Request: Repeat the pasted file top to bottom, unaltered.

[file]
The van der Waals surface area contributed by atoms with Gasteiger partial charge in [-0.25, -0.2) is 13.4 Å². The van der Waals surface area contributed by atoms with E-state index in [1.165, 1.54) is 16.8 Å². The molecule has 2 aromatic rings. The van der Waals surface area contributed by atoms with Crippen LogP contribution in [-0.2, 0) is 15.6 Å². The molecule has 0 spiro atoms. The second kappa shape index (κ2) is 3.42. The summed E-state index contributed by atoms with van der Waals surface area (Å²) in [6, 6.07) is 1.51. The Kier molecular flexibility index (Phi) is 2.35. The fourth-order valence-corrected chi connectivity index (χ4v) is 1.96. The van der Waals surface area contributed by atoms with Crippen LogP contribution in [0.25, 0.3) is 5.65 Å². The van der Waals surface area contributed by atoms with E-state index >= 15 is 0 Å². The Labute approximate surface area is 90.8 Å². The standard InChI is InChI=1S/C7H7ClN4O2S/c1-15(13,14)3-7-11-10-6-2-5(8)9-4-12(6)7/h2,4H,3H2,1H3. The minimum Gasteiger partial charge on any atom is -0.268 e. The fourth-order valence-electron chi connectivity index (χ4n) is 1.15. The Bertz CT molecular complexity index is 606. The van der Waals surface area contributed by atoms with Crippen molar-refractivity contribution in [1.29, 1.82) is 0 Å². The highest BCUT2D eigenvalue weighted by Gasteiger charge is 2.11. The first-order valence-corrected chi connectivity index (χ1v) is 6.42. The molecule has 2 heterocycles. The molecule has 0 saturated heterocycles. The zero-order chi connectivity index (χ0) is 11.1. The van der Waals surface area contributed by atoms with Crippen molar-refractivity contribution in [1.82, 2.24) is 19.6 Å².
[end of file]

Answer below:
The van der Waals surface area contributed by atoms with Gasteiger partial charge in [-0.25, -0.2) is 13.4 Å². The van der Waals surface area contributed by atoms with E-state index in [1.165, 1.54) is 16.8 Å². The molecule has 2 aromatic rings. The van der Waals surface area contributed by atoms with Crippen LogP contribution in [-0.2, 0) is 15.6 Å². The molecule has 0 spiro atoms. The second kappa shape index (κ2) is 3.42. The summed E-state index contributed by atoms with van der Waals surface area (Å²) in [6, 6.07) is 1.51. The Kier molecular flexibility index (Phi) is 2.35. The fourth-order valence-corrected chi connectivity index (χ4v) is 1.96. The van der Waals surface area contributed by atoms with Crippen LogP contribution in [0.25, 0.3) is 5.65 Å². The van der Waals surface area contributed by atoms with E-state index >= 15 is 0 Å². The Labute approximate surface area is 90.8 Å². The standard InChI is InChI=1S/C7H7ClN4O2S/c1-15(13,14)3-7-11-10-6-2-5(8)9-4-12(6)7/h2,4H,3H2,1H3. The minimum Gasteiger partial charge on any atom is -0.268 e. The fourth-order valence-electron chi connectivity index (χ4n) is 1.15. The Bertz CT molecular complexity index is 606. The van der Waals surface area contributed by atoms with Crippen molar-refractivity contribution in [1.29, 1.82) is 0 Å². The highest BCUT2D eigenvalue weighted by Gasteiger charge is 2.11. The first-order valence-corrected chi connectivity index (χ1v) is 6.42. The molecule has 2 heterocycles. The molecule has 0 saturated heterocycles. The zero-order chi connectivity index (χ0) is 11.1. The van der Waals surface area contributed by atoms with Crippen molar-refractivity contribution in [1.82, 2.24) is 19.6 Å².